Biol Proced Online. 2004; 6: 144-148
Iqbal Z, Siddiqui RT, Qureshi JA
Imatinib (Gleevec) is the effective therapy for BCR-ABL positive CML patients. Point mutations have been detected in ATP-binding domain of ABL gene which disturbs the binding of Gleevec to this target leading to resistance. Detection of mutations is helpful in clinical management of imatinib resistance. We established a very sensitive (ASO) PCR to detect mutations in an imatinib-resistant CML patient. Mutations C944T and T1052C were detected which cause complete partial imatinib resistance, respectively. This is the first report of multiple point mutations conferring primary imatinib resistance in same patient at the same time. Understanding the biological reasons of primary imatinib resistance is one of the emerging issues of pharmacogenomics and will be helpful in understanding primary resistance of molecularly-targeted cancer therapies. It will also be of great utilization in clinical management of imatinib resistance. Moreover, this ASO-PCR assay is very effective in detecting mutations related to imatinib resistance.
Stem Cells. 2004; 22(4): 609-16
Uchida M, Watanabe T, Kunitama M, Mori M, Kikuchi S, Yoshida K, Kirito K, Nagai T, Ozawa K, Komatsu N
Targeting BCR-ABL tyrosine kinase by treatment with the selective inhibitor imatinib (formerly STI571, Gleevec) has proved to be highly efficient for inhibiting leukemic growth in vitro. In addition, in clinical trials, imatinib has produced high response rates in patients with chronic myeloid leukemia (CML) in chronic phase and blastic crisis. However, episodes of severe cytopenia were also frequently observed, leading to discontinuation of therapy in some cases. Therefore, it is important to examine whether administration of cytokines overcomes the adverse effects of imatinib in in vitro systems. In this study, we examine the effects of granulocyte-macrophage colony-stimulating factor (GM-CSF) and erythropoietin (EPO) on TF-1/bcr-abl (which was generated by transduction of a bcr-abl fusion gene into the TF-1 cell line) as a model system for CML with blastic crisis. Imatinib induced apoptosis in TF-1/bcr-abl cells but not in the parental TF-1 cells. However, GM-CSF, a survival factor of the parental TF-1 cells, protected TF-1/bcr-abl cells from imatinib-induced apoptosis in a dose-dependent manner. Concomitantly, constitutive phosphorylation of Stat5 and FKHRL1 was significantly inhibited by imatinib, and the inhibition was canceled by the addition of GM-CSF, accompanied by upregulation of Bcl-xL and downregulation of p27/Kip1. In addition, although untreated TF-1/bcr-abl cells had lost responsiveness to both GM-CSF and EPO and showed autonomous growth, GM-CSF enhanced phosphorylation of Stat5 and FKHRL1 in these cells. Importantly, imatinib-treated TF-1/bcr-abl cells differentiated into hemoglobin-positive cells in the presence of EPO, as in the case for the parental TF-1 cells. Taken together, imatinib-treated CML cells may differentiate into mature cells in the presence of differentiation-inducing cytokines such as EPO.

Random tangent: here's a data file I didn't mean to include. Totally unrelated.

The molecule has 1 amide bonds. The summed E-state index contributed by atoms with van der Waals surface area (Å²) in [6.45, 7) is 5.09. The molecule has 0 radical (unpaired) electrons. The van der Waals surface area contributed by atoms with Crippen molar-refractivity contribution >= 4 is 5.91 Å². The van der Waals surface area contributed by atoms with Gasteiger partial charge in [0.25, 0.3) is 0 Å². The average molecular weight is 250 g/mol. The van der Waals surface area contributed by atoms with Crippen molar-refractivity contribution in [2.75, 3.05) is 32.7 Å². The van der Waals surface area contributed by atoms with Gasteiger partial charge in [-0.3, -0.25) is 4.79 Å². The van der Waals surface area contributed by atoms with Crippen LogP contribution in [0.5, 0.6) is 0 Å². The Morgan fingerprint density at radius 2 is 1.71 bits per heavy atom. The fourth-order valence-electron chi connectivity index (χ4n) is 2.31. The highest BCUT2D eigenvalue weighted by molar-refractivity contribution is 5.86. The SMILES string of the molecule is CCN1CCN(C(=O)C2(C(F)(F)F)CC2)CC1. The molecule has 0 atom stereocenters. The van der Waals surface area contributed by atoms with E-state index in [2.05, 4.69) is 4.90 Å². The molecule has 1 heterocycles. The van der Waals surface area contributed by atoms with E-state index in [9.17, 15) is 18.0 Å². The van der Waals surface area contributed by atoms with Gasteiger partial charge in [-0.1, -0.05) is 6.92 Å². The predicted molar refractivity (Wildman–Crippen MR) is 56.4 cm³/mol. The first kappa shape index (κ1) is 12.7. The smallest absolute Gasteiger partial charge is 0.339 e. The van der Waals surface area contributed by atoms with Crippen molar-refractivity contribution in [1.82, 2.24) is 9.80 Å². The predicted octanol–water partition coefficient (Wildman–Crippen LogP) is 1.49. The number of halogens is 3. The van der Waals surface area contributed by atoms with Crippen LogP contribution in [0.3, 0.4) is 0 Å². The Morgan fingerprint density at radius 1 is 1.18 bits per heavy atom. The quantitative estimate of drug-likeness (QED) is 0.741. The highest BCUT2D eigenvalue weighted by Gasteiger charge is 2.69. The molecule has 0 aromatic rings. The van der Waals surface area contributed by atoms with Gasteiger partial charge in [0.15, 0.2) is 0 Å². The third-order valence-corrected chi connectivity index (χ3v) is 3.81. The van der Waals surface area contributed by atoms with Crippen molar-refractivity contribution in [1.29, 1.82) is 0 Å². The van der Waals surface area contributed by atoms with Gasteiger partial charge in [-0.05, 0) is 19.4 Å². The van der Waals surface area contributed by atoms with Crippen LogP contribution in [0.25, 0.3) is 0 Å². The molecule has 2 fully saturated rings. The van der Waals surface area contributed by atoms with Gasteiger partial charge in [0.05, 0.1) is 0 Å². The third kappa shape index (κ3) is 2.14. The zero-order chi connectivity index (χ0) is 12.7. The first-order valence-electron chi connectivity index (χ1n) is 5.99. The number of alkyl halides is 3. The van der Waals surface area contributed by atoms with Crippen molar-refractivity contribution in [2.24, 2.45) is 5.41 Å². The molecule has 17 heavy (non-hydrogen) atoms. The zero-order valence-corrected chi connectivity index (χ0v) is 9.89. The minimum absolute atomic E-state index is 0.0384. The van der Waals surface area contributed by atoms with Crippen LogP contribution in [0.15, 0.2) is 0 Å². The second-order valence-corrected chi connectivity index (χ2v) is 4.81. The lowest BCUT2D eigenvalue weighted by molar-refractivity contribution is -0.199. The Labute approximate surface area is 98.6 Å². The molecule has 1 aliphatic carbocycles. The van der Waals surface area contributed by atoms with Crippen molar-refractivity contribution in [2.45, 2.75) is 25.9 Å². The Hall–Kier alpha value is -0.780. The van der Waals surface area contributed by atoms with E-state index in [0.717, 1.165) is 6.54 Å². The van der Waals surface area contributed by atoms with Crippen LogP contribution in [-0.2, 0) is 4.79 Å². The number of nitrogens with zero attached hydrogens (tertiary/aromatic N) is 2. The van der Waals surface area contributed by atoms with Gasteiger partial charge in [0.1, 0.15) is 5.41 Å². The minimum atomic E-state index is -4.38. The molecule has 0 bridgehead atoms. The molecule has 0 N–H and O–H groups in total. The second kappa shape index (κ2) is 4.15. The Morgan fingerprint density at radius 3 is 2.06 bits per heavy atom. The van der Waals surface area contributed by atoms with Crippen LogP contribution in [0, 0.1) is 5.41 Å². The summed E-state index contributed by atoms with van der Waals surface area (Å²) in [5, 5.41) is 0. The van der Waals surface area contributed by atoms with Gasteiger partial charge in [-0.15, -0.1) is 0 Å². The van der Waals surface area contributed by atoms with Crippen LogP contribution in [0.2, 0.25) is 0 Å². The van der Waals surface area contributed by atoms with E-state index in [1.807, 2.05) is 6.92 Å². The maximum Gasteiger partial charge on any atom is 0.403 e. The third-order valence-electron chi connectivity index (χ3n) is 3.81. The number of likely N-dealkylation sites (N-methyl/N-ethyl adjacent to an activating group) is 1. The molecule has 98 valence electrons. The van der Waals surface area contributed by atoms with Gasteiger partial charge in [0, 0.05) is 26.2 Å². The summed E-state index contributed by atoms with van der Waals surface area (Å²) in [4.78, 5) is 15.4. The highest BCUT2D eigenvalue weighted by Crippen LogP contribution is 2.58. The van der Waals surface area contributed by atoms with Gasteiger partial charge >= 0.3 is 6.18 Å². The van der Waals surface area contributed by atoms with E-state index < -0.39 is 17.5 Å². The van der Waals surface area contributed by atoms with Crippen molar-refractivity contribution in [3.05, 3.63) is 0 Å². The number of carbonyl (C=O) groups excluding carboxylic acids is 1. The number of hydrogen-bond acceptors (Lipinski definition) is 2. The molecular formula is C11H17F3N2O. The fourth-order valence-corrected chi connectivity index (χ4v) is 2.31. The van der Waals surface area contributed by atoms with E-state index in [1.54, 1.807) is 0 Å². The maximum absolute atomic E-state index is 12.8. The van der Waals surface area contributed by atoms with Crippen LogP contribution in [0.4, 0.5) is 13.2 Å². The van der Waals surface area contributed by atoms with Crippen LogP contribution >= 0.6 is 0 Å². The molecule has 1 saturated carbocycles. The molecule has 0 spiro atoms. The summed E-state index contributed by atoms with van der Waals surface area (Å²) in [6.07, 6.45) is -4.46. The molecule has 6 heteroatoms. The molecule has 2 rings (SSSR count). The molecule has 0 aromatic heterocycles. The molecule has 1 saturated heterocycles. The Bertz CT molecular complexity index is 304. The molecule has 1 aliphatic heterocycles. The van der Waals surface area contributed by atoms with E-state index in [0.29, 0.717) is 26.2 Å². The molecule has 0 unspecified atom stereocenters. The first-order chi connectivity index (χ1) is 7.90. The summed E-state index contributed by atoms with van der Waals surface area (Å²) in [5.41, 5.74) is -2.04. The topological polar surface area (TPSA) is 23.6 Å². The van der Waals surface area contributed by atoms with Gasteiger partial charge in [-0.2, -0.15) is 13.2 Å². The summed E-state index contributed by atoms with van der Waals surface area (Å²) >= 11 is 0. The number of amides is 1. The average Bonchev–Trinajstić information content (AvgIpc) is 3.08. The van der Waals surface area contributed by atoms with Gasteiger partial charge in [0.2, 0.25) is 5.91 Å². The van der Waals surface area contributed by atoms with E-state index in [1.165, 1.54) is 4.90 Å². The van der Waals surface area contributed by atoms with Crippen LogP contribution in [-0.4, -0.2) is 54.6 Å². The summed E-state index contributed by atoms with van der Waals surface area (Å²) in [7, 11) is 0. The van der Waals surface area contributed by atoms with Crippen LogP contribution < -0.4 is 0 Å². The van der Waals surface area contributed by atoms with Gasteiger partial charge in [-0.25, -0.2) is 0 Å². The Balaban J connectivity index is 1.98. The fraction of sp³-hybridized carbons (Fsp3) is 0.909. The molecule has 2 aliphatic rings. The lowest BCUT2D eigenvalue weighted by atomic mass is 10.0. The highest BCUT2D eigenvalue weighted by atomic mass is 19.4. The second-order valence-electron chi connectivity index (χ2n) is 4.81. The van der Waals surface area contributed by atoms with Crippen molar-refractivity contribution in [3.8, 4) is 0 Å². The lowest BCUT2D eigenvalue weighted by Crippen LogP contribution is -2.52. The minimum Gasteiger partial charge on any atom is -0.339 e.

Nat Genet. 2004 Aug; 36(8): 906-12
Deng X, Hofmann ER, Villanueva A, Hobert O, Capodieci P, Veach DR, Yin X, Campodonico L, Glekas A, Cordon-Cardo C, Clarkson B, Bornmann WG, Fuks Z, Hengartner MO, Kolesnick R
c-Abl, a conserved nonreceptor tyrosine kinase, integrates genotoxic stress responses, acting as a transducer of both pro- and antiapoptotic effector pathways. Nuclear c-Abl seems to interact with the p53 homolog p73 to elicit apoptosis. Although several observations suggest that cytoplasmic localization of c-Abl is required for antiapoptotic function, the signals that mediate its antiapoptotic effect are largely unknown. Here we show that worms carrying an abl-1 deletion allele, abl-1(ok171), are specifically hypersensitive to radiation-induced apoptosis in the Caenorhabditis elegans germ line. Our findings delineate an apoptotic pathway antagonized by ABL-1, which requires sequentially the cell cycle checkpoint genes clk-2, hus-1 and mrt-2; the C. elegans p53 homolog, cep-1; and the genes encoding the components of the conserved apoptotic machinery, ced-3, ced-9 and egl-1. ABL-1 does not antagonize germline apoptosis induced by the DNA-alkylating agent ethylnitrosourea. Furthermore, worms treated with the c-Abl inhibitor STI-571 (Gleevec; used in human cancer therapy), two newly synthesized STI-571 variants or PD166326 had a phenotype similar to that generated by abl-1(ok171). These studies indicate that ABL-1 distinguishes proapoptotic signals triggered by two different DNA-damaging agents and suggest that C. elegans might provide tissue models for development of anticancer drugs.
J Clin Invest. 2004 Aug; 114(3): 379-88
Borg C, Terme M, TaÃ?Â¯eb J, MÃ?Â©nard C C, Flament C, Robert C, Maruyama K, Wakasugi H, Angevin E, Thielemans K, Cesne AL, Chung-Scott V V, Lazar V, Tchou I, CrÃ?Â©pineau F, Lemoine F, Bernard J, Fletcher JA, Turhan A, Blay JY, Spatz A, Emile JF, Heinrich MC, MÃ?Â©cheri S, Tursz T, Zitvogel L